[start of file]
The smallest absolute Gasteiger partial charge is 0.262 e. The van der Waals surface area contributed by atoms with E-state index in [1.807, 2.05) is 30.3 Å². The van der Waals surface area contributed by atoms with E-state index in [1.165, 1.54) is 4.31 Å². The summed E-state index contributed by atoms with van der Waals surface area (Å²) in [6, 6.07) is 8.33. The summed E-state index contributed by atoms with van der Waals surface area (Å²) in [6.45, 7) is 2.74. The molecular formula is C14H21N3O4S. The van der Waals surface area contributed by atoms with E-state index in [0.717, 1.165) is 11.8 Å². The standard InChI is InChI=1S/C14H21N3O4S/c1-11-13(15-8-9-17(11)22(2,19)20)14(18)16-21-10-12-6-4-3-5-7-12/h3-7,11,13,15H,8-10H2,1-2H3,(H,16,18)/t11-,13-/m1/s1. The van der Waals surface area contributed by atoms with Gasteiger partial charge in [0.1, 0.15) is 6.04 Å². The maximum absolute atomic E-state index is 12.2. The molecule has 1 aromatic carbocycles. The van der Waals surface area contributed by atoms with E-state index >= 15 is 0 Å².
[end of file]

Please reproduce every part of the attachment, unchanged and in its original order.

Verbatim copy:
The smallest absolute Gasteiger partial charge is 0.262 e. The van der Waals surface area contributed by atoms with E-state index in [1.807, 2.05) is 30.3 Å². The van der Waals surface area contributed by atoms with E-state index in [1.165, 1.54) is 4.31 Å². The summed E-state index contributed by atoms with van der Waals surface area (Å²) in [6, 6.07) is 8.33. The summed E-state index contributed by atoms with van der Waals surface area (Å²) in [6.45, 7) is 2.74. The molecular formula is C14H21N3O4S. The van der Waals surface area contributed by atoms with E-state index in [0.717, 1.165) is 11.8 Å². The standard InChI is InChI=1S/C14H21N3O4S/c1-11-13(15-8-9-17(11)22(2,19)20)14(18)16-21-10-12-6-4-3-5-7-12/h3-7,11,13,15H,8-10H2,1-2H3,(H,16,18)/t11-,13-/m1/s1. The van der Waals surface area contributed by atoms with Gasteiger partial charge in [0.1, 0.15) is 6.04 Å². The maximum absolute atomic E-state index is 12.2. The molecule has 1 aromatic carbocycles. The van der Waals surface area contributed by atoms with E-state index >= 15 is 0 Å².